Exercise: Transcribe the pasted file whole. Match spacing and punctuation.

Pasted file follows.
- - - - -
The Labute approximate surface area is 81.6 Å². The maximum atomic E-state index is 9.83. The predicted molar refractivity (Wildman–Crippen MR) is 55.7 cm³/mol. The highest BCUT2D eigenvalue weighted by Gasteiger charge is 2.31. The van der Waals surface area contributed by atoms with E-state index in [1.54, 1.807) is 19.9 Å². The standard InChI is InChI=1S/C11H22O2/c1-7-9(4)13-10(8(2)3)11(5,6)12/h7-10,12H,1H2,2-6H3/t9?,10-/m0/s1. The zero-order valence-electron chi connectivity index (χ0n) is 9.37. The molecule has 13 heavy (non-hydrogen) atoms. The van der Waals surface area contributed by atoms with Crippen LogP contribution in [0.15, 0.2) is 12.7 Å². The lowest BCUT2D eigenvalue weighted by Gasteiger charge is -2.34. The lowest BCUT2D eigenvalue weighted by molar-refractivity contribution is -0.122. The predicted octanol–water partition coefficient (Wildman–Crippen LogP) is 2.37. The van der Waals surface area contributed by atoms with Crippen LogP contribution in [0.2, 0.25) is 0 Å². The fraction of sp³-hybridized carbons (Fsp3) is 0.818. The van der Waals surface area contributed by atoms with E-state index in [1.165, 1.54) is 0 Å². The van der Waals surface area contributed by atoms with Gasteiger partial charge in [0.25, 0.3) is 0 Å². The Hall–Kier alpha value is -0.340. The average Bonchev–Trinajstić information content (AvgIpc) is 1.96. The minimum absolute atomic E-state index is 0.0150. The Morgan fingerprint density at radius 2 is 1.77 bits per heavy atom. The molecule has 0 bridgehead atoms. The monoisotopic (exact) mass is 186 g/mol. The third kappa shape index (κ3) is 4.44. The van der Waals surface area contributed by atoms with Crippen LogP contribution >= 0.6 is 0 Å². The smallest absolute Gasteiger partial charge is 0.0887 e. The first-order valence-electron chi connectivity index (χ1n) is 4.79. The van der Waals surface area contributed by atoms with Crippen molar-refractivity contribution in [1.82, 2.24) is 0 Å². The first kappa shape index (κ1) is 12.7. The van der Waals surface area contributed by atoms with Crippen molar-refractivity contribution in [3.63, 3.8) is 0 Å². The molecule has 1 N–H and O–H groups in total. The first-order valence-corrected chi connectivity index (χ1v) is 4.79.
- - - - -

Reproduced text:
The Labute approximate surface area is 81.6 Å². The maximum atomic E-state index is 9.83. The predicted molar refractivity (Wildman–Crippen MR) is 55.7 cm³/mol. The highest BCUT2D eigenvalue weighted by Gasteiger charge is 2.31. The van der Waals surface area contributed by atoms with E-state index in [1.54, 1.807) is 19.9 Å². The standard InChI is InChI=1S/C11H22O2/c1-7-9(4)13-10(8(2)3)11(5,6)12/h7-10,12H,1H2,2-6H3/t9?,10-/m0/s1. The zero-order valence-electron chi connectivity index (χ0n) is 9.37. The molecule has 13 heavy (non-hydrogen) atoms. The van der Waals surface area contributed by atoms with Crippen LogP contribution in [0.15, 0.2) is 12.7 Å². The lowest BCUT2D eigenvalue weighted by Gasteiger charge is -2.34. The lowest BCUT2D eigenvalue weighted by molar-refractivity contribution is -0.122. The predicted octanol–water partition coefficient (Wildman–Crippen LogP) is 2.37. The van der Waals surface area contributed by atoms with Crippen LogP contribution in [0.2, 0.25) is 0 Å². The fraction of sp³-hybridized carbons (Fsp3) is 0.818. The van der Waals surface area contributed by atoms with E-state index in [1.165, 1.54) is 0 Å². The van der Waals surface area contributed by atoms with Gasteiger partial charge in [0.25, 0.3) is 0 Å². The Hall–Kier alpha value is -0.340. The average Bonchev–Trinajstić information content (AvgIpc) is 1.96. The minimum absolute atomic E-state index is 0.0150. The Morgan fingerprint density at radius 2 is 1.77 bits per heavy atom. The molecule has 0 bridgehead atoms. The monoisotopic (exact) mass is 186 g/mol. The third kappa shape index (κ3) is 4.44. The van der Waals surface area contributed by atoms with Crippen LogP contribution >= 0.6 is 0 Å². The smallest absolute Gasteiger partial charge is 0.0887 e. The first-order valence-electron chi connectivity index (χ1n) is 4.79. The van der Waals surface area contributed by atoms with Crippen molar-refractivity contribution in [1.82, 2.24) is 0 Å². The first kappa shape index (κ1) is 12.7. The van der Waals surface area contributed by atoms with Crippen molar-refractivity contribution in [3.63, 3.8) is 0 Å². The molecule has 1 N–H and O–H groups in total. The first-order valence-corrected chi connectivity index (χ1v) is 4.79.